“You have to be less serious when things are very important,” says Milan-based industrial designer and architect Patricia Urquiola.
As axioms to live by go, it’s a risky one, but being daring has always paid off for Urquiola. It’s an attitude that has endeared so many legends to the designer during her 26-year-long career, including Vico Magistretti, Maddalena De Padova, Piero Lissoni, and most recently the Italian manufacturer Cassina. Last September, Urquiola was named the brand’s art director, overseeing a portfolio that includes works by some of the most sacred cows in the history of design, like Le Corbusier, Frank Lloyd Wright, Charles Rennie Mackintosh, and Charlotte Perriand. Working with such an archive would perhaps intimidate some designers, but it’s one that the Urquiola is embracing: “It’s a brand that has loyal long-term fans,” she says. “It’s a dream to be able to study and work with this kind of historical archive. 600 pieces! It’s a big responsibility.”
Urquiola is hardly flippant about the role. She’s known for her dedication and focus within the industry. “It’s like it’s the most important thing that she’s doing in her life, and she’s doing it with you,” says Cassina managing director Gianluca Armento, describing what it’s like to watch Urquiola work. “It’s a very professional engagement.”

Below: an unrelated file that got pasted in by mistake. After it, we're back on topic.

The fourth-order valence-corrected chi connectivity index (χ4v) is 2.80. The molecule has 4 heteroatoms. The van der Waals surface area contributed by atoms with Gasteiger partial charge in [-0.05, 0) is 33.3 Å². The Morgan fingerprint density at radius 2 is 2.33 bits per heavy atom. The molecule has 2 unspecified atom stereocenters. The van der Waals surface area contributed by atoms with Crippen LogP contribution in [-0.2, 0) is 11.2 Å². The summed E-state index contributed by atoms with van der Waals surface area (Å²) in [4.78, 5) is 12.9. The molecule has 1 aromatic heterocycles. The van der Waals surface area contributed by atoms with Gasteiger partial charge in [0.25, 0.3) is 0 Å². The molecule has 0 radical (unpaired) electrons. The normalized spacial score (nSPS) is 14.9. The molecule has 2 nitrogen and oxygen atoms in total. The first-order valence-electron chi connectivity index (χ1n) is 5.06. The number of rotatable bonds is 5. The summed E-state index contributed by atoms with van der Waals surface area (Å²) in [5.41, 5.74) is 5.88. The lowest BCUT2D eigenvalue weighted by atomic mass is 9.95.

The relationship with Cassina, a company that was established in 1927 and until now had never worked with Urquiola, came about as a happy accident. In 2014, Cassina was partly acquired (along with the rest of the Poltrona Frau Group) by the U.S. office furniture brand Haworth, which Urquiola had worked with in the past. The seed for collaboration blossomed and she was recruited by the manufacturer. “Cassina’s rise to fame in the 1950s was based on being a talent scout that spoke directly to the best intellectual and creative minds at the time,” Armento says. “That’s the role Patricia has to carry on for us.”